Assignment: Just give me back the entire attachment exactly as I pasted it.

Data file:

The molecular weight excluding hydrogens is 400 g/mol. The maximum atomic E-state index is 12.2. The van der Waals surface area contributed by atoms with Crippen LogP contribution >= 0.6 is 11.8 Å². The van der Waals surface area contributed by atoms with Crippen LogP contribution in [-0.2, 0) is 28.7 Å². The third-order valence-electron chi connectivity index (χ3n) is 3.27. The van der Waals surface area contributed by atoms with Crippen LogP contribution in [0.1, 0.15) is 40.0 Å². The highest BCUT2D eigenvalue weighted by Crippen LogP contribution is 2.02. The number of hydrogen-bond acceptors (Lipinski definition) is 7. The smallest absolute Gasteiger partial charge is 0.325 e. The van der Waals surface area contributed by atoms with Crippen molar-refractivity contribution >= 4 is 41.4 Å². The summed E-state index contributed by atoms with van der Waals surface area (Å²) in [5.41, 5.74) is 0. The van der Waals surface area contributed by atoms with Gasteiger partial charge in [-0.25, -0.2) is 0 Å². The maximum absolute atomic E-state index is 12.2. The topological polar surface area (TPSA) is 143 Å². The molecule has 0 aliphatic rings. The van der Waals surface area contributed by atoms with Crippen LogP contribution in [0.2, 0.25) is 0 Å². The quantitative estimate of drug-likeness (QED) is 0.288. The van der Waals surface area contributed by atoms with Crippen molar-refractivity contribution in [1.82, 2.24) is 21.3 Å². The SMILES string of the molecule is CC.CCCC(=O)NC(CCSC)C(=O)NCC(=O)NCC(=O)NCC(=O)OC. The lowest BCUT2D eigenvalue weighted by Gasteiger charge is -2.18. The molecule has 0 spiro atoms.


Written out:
The molecular weight excluding hydrogens is 400 g/mol. The maximum atomic E-state index is 12.2. The van der Waals surface area contributed by atoms with Crippen LogP contribution >= 0.6 is 11.8 Å². The van der Waals surface area contributed by atoms with Crippen LogP contribution in [-0.2, 0) is 28.7 Å². The third-order valence-electron chi connectivity index (χ3n) is 3.27. The van der Waals surface area contributed by atoms with Crippen LogP contribution in [0.1, 0.15) is 40.0 Å². The highest BCUT2D eigenvalue weighted by Crippen LogP contribution is 2.02. The number of hydrogen-bond acceptors (Lipinski definition) is 7. The smallest absolute Gasteiger partial charge is 0.325 e. The van der Waals surface area contributed by atoms with Crippen molar-refractivity contribution >= 4 is 41.4 Å². The summed E-state index contributed by atoms with van der Waals surface area (Å²) in [5.41, 5.74) is 0. The van der Waals surface area contributed by atoms with Gasteiger partial charge in [-0.25, -0.2) is 0 Å². The maximum absolute atomic E-state index is 12.2. The topological polar surface area (TPSA) is 143 Å². The molecule has 0 aliphatic rings. The van der Waals surface area contributed by atoms with Crippen LogP contribution in [0.2, 0.25) is 0 Å². The quantitative estimate of drug-likeness (QED) is 0.288. The van der Waals surface area contributed by atoms with Crippen molar-refractivity contribution in [1.82, 2.24) is 21.3 Å². The SMILES string of the molecule is CC.CCCC(=O)NC(CCSC)C(=O)NCC(=O)NCC(=O)NCC(=O)OC. The lowest BCUT2D eigenvalue weighted by Gasteiger charge is -2.18. The molecule has 0 spiro atoms.